Last week, Oregon officials announced that curbside alcohol delivery would be allowed under the state’s new quarantine rules. Now, the Oregon Liquor Control Commission (OLCC) announced they are allowing dispensaries to offer curbside pickup.
According to Portland Mercury in a press release dated March 22, the OLCC stated, “Today the Oregon Liquor Control Commission approved a temporary rule that supports social distancing to promote prevention of the spread of the COVID-19 virus by allowing licensed marijuana retailers to conduct limited transactions outside their licensed premises. The action will permit retail licensees to take orders and deliver product from the retail store to a person who is outside of the store and within 150 feet of the retailer’s licensed premises.”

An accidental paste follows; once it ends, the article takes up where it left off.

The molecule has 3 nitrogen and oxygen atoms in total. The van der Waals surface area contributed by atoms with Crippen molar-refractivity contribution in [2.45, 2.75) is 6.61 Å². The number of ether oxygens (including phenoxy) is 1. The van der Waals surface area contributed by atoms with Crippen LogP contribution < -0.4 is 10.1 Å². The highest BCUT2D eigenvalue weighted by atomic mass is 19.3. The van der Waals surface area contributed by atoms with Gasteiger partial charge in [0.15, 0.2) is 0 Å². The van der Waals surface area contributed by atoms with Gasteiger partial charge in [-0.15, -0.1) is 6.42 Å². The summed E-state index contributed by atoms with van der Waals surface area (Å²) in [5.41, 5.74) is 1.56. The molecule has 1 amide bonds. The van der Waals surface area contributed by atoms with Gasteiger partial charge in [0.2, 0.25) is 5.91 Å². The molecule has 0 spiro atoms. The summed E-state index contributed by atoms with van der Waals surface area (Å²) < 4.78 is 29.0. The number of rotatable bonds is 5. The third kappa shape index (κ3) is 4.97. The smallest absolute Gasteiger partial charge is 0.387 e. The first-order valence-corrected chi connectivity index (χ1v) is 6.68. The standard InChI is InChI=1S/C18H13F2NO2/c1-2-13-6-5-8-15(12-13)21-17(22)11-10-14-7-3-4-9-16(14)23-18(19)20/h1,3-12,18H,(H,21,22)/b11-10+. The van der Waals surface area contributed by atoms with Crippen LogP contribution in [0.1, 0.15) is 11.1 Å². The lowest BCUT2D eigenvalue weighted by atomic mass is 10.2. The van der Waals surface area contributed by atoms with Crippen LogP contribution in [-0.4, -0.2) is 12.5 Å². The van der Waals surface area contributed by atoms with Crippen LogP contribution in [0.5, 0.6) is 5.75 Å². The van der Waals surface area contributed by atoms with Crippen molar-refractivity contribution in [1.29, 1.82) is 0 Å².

This temporary rule also allows medical cannabis patients to purchase up to 24 ounces per day, not to exceed 32 ounces in a single month. This decision shows that dispensaries are essential businesses in Oregon during the crisis. Oregon joins many other states and cities that have also made the decision to keep cannabis businesses open, not only giving residents access to medicine they might need, but also continuing to bring money into the state.
OLCC’s press release also states that cannabis sales have risen in Oregon because of the crisis, with a 25 to 30 percent increase in sales between March 1-18, compared to data from March 2019. However, authorities are calling all businesses and patients to work together and make sure things continue to work smoothly. “We’re asking our retailers to make sure to work with the community and local officials so that this can happen in a safe and non-obstructive way to city services, otherwise we’ll need to make changes,” said Steve Marks, OLCC executive director.
Despite the fact that March has been a turbulent time for the entire country, Oregon advocates have still shown pushed for drug reform. In mid-March, the Oregon Psilocybin Society collected enough signatures for an initiative to legalize psilocybin mushrooms. This month, The Drug Policy Alliance has also been collecting signatures to decriminalize all drugs in the state of Oregon.